Preliminary tests of a new tool designed to measure stress levels among mesothelioma caregivers shows that the tool is both reliable and helpful.
The tool was developed by occupational medicine researchers in Rome. Their goal was to create a “short, flexible, and comprehensive tool” to detect psychological distress in carers.
The team recently tested the tool in a group of mesothelioma caregivers. Their results have just been published in the journal Psycho-Oncology.
The Strain of Caring for a Loved One with Mesothelioma
Malignant mesothelioma is a highly lethal type of membrane cancer. Most mesothelioma patients lived or worked around asbestos.
Pleural mesothelioma is the most common type of mesothelioma. It affects about 2,000 people in the US every year. Another 500 people receive a diagnosis of peritoneal mesothelioma.
Both patients and mesothelioma caregivers face stress and uncertainty as the disease progresses. Three is no cure and standard treatments are only moderately effective.
People with pleural mesothelioma gradually lose their ability to breathe freely. They may develop a cough and chest pain as tumors grow around their lungs. Patients with peritoneal mesothelioma can have gastrointestinal symptoms. They may have abdominal pain and trouble with digestion. Both types of mesothelioma are usually fatal within a year.
“Taking care of malignant mesothelioma patients is a stressful process that influences the caregiver’s physical, emotional, and social wellbeing,” writes researcher Michela Bonafede. Dr. Bonafede works for the Italian Workers’ Compensation Authority.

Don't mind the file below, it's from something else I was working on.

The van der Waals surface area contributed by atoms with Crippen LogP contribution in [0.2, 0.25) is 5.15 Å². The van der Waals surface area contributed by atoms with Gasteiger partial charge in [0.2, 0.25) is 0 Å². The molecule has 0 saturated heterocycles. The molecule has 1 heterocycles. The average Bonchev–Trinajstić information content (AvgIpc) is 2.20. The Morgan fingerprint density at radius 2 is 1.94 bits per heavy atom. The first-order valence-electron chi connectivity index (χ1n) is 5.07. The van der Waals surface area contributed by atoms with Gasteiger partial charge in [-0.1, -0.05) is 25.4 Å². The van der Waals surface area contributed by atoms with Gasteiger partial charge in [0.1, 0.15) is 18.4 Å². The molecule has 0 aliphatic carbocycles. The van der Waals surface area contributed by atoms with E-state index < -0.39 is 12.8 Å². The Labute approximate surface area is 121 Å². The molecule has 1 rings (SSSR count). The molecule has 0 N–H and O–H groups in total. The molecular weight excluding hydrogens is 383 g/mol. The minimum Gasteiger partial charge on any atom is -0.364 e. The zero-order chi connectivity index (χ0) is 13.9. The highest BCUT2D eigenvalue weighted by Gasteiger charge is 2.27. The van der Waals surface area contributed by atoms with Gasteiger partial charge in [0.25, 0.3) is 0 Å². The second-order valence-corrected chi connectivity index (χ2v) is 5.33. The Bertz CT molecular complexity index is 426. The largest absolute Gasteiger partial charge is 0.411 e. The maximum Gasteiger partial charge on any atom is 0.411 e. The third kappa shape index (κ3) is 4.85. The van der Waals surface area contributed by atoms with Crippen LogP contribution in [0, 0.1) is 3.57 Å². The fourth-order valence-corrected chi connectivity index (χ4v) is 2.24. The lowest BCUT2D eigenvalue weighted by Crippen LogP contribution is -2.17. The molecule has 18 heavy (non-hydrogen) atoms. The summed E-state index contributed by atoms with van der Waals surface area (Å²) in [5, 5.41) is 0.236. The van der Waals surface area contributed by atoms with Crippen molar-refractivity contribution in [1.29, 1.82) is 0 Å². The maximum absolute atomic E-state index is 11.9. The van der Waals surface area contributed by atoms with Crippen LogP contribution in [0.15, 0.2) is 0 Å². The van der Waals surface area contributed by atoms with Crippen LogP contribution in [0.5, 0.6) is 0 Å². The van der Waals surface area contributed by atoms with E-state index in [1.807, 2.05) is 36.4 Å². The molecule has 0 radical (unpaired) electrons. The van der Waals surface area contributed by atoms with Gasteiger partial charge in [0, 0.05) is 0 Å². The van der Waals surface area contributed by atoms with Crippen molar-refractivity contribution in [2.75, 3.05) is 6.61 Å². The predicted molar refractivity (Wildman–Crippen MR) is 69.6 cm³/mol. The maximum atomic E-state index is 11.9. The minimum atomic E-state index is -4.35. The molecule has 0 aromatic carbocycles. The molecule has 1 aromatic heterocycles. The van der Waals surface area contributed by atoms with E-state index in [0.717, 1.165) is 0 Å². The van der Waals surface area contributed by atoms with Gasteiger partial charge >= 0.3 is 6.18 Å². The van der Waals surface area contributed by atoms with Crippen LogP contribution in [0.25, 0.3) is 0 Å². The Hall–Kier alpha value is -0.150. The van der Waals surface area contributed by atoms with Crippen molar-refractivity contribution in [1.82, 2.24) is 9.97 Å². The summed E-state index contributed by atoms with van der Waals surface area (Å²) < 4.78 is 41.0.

Mesothelioma Caregivers Need Support, Too
A number of studies show high levels of distress among mesothelioma patients and the people who take care of them.
It is always painful to watch a loved one decline. The fact that mesothelioma is so rare can make the experience even more isolating. There may be no other mesothelioma caregivers in the local support group. In addition, the lack of good treatment options can lead to feelings of hopelessness.
But the mental wellbeing of mesothelioma caregivers impacts patients. When caregivers feel supported and understood, they are better able to support their loved ones through treatment and beyond. That is the idea behind the Mesothelioma Psychological Distress Tool-Caregivers version (MPDT-C).
Developers started by reviewing the medical literature for studies on stressors among mesothelioma caregivers. They developed a 47-item questionnaire based on three major stress areas: Secondary Traumatic Stress, Engagement in Caring, and Meaningful Cognitive Restructuring.
They tested the tool in multiple Italian medical centers. The results show the tool is a good reflection of carer distress.
“Results suggest that the MPDT-C is a reliable tool with which to detect the psychological distress of this traumatized population,” writes Dr. Bonafede. “Our study offers preliminary evidence in support of the adequate psychometric properties of the MPDT-C, and these should now be replicated.”
Bonafede, M, et al, “Preliminary validation of a questionnaire assessing psychological distress in caregivers of patients with malignant mesothelioma: Mesothelioma Psychological Distress Tool-Caregivers”, August 18, 2021, Psycho-Oncology, Online ahead of print, https://onlinelibrary.wiley.com/doi/10.1002/pon.5789